theosophical

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the·os·o·phy

 (thē-ŏs′ə-fē)
n. pl. the·os·o·phies
1. Religious philosophy or speculation about the nature of the soul based on mystical insight into the nature of God.
2. often Theosophy The system of beliefs and teachings of the Theosophical Society, founded in New York City in 1875, incorporating aspects of Buddhism and Brahmanism, especially the belief in reincarnation and spiritual evolution.

[Medieval Latin theosophia, from Late Greek theosophiā : Greek theo-, theo- + Greek sophiā, wisdom.]

the′o·soph′ic (-ə-sŏf′ĭk), the′o·soph′i·cal (-ĭ-kəl) adj.
the′o·soph′i·cal·ly adv.
the·os′o·phist n.
ThesaurusAntonymsRelated WordsSynonymsLegend:
Adj.1.theosophical - of or relating to theosophy; "theosophical writings"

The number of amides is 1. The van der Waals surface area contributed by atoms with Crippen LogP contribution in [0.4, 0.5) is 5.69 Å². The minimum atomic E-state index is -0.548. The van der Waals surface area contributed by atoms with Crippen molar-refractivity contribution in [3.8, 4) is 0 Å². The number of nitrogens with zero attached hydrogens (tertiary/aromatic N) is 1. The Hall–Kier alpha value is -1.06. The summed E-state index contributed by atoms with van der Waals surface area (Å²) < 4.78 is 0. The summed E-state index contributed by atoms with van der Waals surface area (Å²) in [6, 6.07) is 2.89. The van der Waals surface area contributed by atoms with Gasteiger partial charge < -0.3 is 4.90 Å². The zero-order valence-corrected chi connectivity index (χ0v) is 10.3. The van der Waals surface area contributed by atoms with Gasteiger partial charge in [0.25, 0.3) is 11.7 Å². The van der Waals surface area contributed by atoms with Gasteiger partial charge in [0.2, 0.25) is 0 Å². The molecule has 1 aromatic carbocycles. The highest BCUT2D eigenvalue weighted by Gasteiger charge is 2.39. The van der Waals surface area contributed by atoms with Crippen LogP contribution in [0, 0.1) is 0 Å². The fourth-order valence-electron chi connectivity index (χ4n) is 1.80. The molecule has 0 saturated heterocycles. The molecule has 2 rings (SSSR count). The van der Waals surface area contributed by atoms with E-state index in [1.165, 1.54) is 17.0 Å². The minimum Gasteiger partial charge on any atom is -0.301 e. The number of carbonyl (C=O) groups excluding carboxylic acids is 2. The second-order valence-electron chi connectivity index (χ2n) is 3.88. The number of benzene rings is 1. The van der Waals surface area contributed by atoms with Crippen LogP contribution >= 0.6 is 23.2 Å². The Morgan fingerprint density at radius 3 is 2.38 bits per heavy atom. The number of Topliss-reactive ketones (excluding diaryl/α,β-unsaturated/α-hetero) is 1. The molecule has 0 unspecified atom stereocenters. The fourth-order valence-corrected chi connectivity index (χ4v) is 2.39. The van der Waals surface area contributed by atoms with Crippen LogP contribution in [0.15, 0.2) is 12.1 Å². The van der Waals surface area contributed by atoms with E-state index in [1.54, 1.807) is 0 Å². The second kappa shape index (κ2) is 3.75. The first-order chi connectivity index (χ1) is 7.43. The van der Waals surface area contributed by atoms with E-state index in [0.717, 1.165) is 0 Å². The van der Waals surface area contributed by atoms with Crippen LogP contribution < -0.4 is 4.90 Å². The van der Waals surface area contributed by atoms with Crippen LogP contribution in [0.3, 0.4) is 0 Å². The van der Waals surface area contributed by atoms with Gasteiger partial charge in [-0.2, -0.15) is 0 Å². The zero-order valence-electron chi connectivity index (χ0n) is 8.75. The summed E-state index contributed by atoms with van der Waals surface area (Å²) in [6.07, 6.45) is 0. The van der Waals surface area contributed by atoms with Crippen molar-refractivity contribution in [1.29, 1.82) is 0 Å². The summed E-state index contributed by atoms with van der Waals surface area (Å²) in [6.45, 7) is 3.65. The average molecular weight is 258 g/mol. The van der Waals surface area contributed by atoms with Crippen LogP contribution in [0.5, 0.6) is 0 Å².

Translations

theosophical

[θɪəˈsɒfɪkəl] ADJteosófico

theosophical

adjtheosophisch
References in periodicals archive ?
She then probably exited the correspondence first, quietly and after grappling with spiritual concerns, but in a sense Gestefeld had already quietly exited the teacher-student relationship: at least by 1886 she had chosen a theosophically inflected, esoteric Christian orientation over Eddy's unorthodox yet fully particularistic, revelatory Christianity.
Certainly the images and theosophical arguments discussed in this book are an important part of the story, yet some readers may be left wondering precisely how they connected to the less erudite and theosophically inclined varieties of alchemy that we know also flourished in this same period.
Whether or not they were already theosophically inclined, as inheritors of the legacy of New England Transcendentalism the Griffins were clearly aligned with the idealist wing represented by Emerson, who also believed that socio-political change was best effected through the transformation of thinking to be brought about by an intellectual and artistic elite.